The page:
Pittsburgh-based Highmark recognizes the importance of technology. That's why the insurer decided to cover online visits via Iagnosis, a tele-dermatology solution, for 5.2 million of its members.
While insurers are slowly incorporating telemedicine into their health plan offerings, many doctors worry the increased use of online visits with patients could lead to wrong diagnoses.
FierceHealthPayer spoke with Donald R. Fischer, M.D., (pictured right), Highmark senior vice president and chief medical officer, about the insurer's decision to cover this service, as well as some of the obstacles that may plague insurers who want to follow in Highmark's footsteps.
FierceHealthPayer: Why did Highmark decide to include telemedicine in its health plans?
Donald Fishcher: We wanted to improve both access to care and the patient experience. Technology allows better access if we capitalize on it. If the health plan isn't going to pay for it, providers won't adopt technology. The first forray we made was provider-to-provider consultation, using telemedicine to evaluate stroke patients in hospitals.
First and foremost, doctors must determine if it's a stroke due to bleeding or if it is caused by a clot. If it's a clot, you can rapidly improve the condition by giving a drug to make the clot dissolve. But to take action quickly, you need communication with the doctor. We wanted to include telemedicine so it's convenient for everyone and so the patient receives care in a timely manner.
We wanted patients to be evaluated in real time.
So, since our telemedicine work started out with stroke patients, we then moved on to wanting the average person to be in communication with their doctor. Through our plans, members can get consultations in a timely manner.
FHP: Why have insurers been slow to adopt telemedicine in their plans?
Fischer: Some insurers are ready to adopt telemedicine and some aren't. Some are thrilled that this is another service their dependents can access. In the best of both worlds, it would be tied to all practices and not just what's tied to your service plan. There needs to be more technology to link everyone together.
I also think that with the rise of telemedicine, insurers worry their members will want to see their doctors all the time because of the easy accessibility. But it's important to get rid of this barrier and embrace the technology so plans can give their members more benefits.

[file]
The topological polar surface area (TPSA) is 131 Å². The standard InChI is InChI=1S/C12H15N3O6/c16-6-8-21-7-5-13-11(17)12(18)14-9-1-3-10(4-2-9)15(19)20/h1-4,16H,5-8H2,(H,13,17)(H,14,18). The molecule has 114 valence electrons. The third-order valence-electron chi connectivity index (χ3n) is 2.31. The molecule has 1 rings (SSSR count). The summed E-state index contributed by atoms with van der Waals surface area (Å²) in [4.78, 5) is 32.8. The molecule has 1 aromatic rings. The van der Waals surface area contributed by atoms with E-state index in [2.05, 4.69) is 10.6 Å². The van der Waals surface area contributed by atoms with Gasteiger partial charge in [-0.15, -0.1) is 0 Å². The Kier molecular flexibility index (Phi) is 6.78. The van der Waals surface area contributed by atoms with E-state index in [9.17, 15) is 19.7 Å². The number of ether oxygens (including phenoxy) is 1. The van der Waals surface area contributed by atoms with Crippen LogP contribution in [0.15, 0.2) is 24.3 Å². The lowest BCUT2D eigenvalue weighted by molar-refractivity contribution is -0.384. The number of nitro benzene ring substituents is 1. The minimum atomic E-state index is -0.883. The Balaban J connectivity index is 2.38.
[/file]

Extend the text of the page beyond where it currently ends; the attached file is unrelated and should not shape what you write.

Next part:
FHP: How else can telemedicine benefit patients?
Fischer: We recognized that dermatologists are in short supply and included that service in our plans. Because they know their field and they can recognize a skin lesion pretty quickly, they know what they're looking at and what the patient will need. We figured they could do all this via telemedicine and short-circuit the whole process by having the patient upload a photo of their lesion. The dermatologist can then take a quick look, identify the issue and solve it. Just like that.
We felt strongly about this field in particular. So many people delay getting care, and this is a quick and easy way to do it. We're a very mobile society now--people travel constantly. Just because we're always on the go doesn't mean we shouldn't be able to access the same quality of care.
FHP: What should insurers keep in mind when deciding to partner with a telemedicine vendor?
Fischer: There are a number of parameters you must take into account. Most importantly, look at the technology. Make sure it satisfies standards.You must have a system that adheres to privacy standards and one that can produce high quality images.
There aren't a lot of systems out there right now that can do what we want them to do. But down the road, I think this will change. Health plans definitely can help move the market.
Several years ago, only a few vendors would meet these standards. Then, suddenly, there were double the number of vendors.
It's multi-factoral. You need the right technology that is relatively easy to use and the provider must embrace change. If that provider is stuck in a certain methodology and thinks that the only way to go is an in-person doctor visit, then that's a huge barrier. Overall, the patient has to feel comfortable. Everything must align--the standard of both provider and insurer. I think we're still scratching the surface.
FHP: How can an insurer successfully incorporate telemedicine into their plan?
Fischer: There are a lot of policies and benefits that won't pay for anything but a face-to-face visit. There are some benefits out there that the insurer will pay and some that they insurer will pay only a certain amount per year for services that are medically necessary. We believe telemedicine should happen. But it's hard because we wonder how much we'll pay for telemedicine. Will our claims go through the roof because we decided to cover this? It's all about making sure you can tackle these barriers to incorporate the service so that it's cost-effective for everyone.
FHP: What is the biggest challenge insurers face when deciding to cover telemedicine?
Fishcer: There is definitely a stigma to overcome, since telemedicine covered by an insurer is still new, and not many companies are including it. There's obviously the concern about risk and payment abuse, as well as waste. There's definitely internal culture to overcome as well, since this has never been done before. And of course, there's concern about risk of payment and abuse. Then there are the doctors who don't want to offer it, the patients who don't want to use the service and all the regulatory issues that surround it.
For telemedicine to advance, the whole industry needs to be on the same page--we need to spark the right balance.Editor's note: This interview has been edited for length and for clarity